The unfaithful servant said “I will take her and the child to a lake and drown them both in the water.” After Siegfried agreed, Golo seized Genofeva and the child and gave them to the servants with instructions to kill them. The servants led them into the forest, but one among them said “What have these innocents done?” And they exchanged words but no one knew anything bad that could be said of the Fair Genofeva and no reason why she should be killed. “It is better,” they said, “that we let wild animals tear them apart than stain our hands with their blood.” And so they left Genofeva alone in the wild wood and went out. But because they needed a sign to bring to Golo, one of them said it would be best to cut out the tongue of their hound. And when they came to Golo, he said “Where have you left them?” “They are murdered,” the servants replied and showed them the tongue.

Genofeva cried and prayed in the desolate wilderness. Her child was not yet 30 days old and she could no longer nurse the child. She prayed to the Holy Virgin Mary for help and suddenly a roe deer leapt through the bush and sat down next to the child. The deer was able to suckle the child and he drank. Genofeva stayed at this place for six years and three months. She nourished herself on roots and herbs that she found in the forest. They lived under fallen tree trunks that Genofeva was able to pull together in layers to form a kind of dwelling.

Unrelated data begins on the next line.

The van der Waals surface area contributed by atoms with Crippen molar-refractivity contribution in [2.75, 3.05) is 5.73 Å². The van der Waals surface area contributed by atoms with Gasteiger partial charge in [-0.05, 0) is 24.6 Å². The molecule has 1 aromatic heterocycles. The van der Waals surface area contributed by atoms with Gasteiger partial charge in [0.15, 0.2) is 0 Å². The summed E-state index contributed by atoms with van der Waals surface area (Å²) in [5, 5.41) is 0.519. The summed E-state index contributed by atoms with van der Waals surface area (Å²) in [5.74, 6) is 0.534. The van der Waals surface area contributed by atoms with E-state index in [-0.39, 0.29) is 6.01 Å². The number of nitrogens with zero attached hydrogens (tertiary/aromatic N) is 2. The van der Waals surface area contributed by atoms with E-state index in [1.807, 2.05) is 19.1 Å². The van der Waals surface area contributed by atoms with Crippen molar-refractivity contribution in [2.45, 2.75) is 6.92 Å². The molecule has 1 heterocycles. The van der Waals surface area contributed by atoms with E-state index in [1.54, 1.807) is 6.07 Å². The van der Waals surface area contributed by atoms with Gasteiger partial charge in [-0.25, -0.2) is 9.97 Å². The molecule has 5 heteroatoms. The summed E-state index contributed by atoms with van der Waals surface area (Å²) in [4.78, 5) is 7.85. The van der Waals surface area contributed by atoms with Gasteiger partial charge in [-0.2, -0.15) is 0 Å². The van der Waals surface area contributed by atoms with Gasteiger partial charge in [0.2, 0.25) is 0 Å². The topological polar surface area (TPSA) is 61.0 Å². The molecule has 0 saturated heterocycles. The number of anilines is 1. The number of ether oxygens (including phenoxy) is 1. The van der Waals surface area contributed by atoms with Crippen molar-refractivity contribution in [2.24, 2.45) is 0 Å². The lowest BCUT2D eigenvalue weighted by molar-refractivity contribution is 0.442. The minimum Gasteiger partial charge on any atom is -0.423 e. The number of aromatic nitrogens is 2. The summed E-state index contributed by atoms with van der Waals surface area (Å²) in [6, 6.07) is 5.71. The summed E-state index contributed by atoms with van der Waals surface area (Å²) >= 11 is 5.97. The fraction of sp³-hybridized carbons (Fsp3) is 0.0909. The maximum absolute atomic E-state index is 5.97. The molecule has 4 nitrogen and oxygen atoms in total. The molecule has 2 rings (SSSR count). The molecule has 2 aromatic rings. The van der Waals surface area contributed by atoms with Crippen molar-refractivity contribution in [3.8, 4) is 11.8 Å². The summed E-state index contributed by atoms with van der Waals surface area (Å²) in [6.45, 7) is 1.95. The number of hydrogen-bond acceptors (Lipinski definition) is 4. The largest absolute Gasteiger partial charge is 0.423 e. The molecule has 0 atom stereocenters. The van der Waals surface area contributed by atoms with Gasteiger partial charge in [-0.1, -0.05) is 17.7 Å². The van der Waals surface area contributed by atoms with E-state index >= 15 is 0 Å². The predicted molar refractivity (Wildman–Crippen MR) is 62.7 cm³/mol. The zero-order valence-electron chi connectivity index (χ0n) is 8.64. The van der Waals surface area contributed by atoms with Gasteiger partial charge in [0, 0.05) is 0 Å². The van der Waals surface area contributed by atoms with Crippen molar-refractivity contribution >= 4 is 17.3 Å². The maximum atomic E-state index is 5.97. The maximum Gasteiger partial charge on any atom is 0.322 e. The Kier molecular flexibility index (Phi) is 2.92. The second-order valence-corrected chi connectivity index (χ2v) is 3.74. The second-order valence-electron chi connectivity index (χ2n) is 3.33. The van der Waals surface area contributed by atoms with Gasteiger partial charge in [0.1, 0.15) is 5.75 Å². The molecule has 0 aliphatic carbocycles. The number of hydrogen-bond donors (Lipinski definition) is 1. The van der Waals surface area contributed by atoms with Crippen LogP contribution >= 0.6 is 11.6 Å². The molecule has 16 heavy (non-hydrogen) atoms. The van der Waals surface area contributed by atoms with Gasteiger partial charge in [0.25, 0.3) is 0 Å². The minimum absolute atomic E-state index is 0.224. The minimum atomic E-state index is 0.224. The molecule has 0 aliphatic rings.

After some time, the Palatinate Duke rode out into the forest to hunt. As the hunters rushed their hounds, they saw the same roe deer that nourished the boy with her milk. The hunters pursued the deer and because there was no way out, it fled to the spot where the two walked daily. It threw itself as usual at the feet of the boy. The hounds pressed forward while the child’s mother took a stick and warded off the hounds. At that moment the Palatinate Duke arrived, he saw the miracle and he ordered the dogs to be called back. He asked the woman whether she was Christian. She replied “I am a Christian, but completely uncovered. Give me your coat so that I can hide my shame.” Siegfried threw down his coat and she covered herself. “Woman,” he said “Why don’t you get food and clothing for yourself?” She replied “Bread I have none; I eat the herbs that I find in the wood; my clothing became worn and fell apart a long time ago.”